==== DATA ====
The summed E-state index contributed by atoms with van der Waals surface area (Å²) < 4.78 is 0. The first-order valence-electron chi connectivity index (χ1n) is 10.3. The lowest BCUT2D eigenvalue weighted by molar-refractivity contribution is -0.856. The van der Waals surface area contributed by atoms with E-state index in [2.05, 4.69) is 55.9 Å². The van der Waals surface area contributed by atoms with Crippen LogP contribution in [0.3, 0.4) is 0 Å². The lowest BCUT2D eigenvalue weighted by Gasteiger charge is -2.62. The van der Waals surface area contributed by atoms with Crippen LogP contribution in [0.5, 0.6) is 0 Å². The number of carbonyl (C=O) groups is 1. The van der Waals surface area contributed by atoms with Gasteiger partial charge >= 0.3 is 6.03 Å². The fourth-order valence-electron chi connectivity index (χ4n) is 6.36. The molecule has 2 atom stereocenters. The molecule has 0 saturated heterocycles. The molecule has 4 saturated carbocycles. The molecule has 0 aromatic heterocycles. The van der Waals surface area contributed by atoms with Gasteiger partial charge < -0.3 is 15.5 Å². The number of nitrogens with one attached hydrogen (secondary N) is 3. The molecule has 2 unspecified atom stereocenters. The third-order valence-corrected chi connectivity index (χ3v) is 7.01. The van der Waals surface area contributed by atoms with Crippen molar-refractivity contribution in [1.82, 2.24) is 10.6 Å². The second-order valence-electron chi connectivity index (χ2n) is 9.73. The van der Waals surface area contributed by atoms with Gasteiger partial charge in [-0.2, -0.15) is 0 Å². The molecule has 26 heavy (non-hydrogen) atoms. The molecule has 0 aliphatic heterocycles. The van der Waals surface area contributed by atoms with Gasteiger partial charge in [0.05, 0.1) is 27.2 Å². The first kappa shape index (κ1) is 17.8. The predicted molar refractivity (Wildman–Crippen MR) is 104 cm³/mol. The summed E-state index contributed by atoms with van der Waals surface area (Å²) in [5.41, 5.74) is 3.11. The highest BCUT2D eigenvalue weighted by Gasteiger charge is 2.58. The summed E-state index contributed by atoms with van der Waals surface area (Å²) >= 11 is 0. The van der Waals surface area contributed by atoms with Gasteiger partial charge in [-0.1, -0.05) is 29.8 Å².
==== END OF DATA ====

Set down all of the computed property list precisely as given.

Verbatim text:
The summed E-state index contributed by atoms with van der Waals surface area (Å²) < 4.78 is 0. The first-order valence-electron chi connectivity index (χ1n) is 10.3. The lowest BCUT2D eigenvalue weighted by molar-refractivity contribution is -0.856. The van der Waals surface area contributed by atoms with E-state index in [2.05, 4.69) is 55.9 Å². The van der Waals surface area contributed by atoms with Crippen LogP contribution in [0.3, 0.4) is 0 Å². The lowest BCUT2D eigenvalue weighted by Gasteiger charge is -2.62. The van der Waals surface area contributed by atoms with Crippen LogP contribution in [0.5, 0.6) is 0 Å². The number of carbonyl (C=O) groups is 1. The van der Waals surface area contributed by atoms with Gasteiger partial charge >= 0.3 is 6.03 Å². The fourth-order valence-electron chi connectivity index (χ4n) is 6.36. The molecule has 2 atom stereocenters. The molecule has 0 saturated heterocycles. The molecule has 4 saturated carbocycles. The molecule has 0 aromatic heterocycles. The van der Waals surface area contributed by atoms with Gasteiger partial charge < -0.3 is 15.5 Å². The number of nitrogens with one attached hydrogen (secondary N) is 3. The molecule has 2 unspecified atom stereocenters. The third-order valence-corrected chi connectivity index (χ3v) is 7.01. The van der Waals surface area contributed by atoms with Crippen molar-refractivity contribution in [1.82, 2.24) is 10.6 Å². The second-order valence-electron chi connectivity index (χ2n) is 9.73. The van der Waals surface area contributed by atoms with Gasteiger partial charge in [-0.2, -0.15) is 0 Å². The molecule has 26 heavy (non-hydrogen) atoms. The molecule has 0 aliphatic heterocycles. The van der Waals surface area contributed by atoms with Gasteiger partial charge in [0.05, 0.1) is 27.2 Å². The first kappa shape index (κ1) is 17.8. The predicted molar refractivity (Wildman–Crippen MR) is 104 cm³/mol. The summed E-state index contributed by atoms with van der Waals surface area (Å²) in [5.41, 5.74) is 3.11. The highest BCUT2D eigenvalue weighted by Gasteiger charge is 2.58. The summed E-state index contributed by atoms with van der Waals surface area (Å²) >= 11 is 0. The van der Waals surface area contributed by atoms with Gasteiger partial charge in [-0.1, -0.05) is 29.8 Å².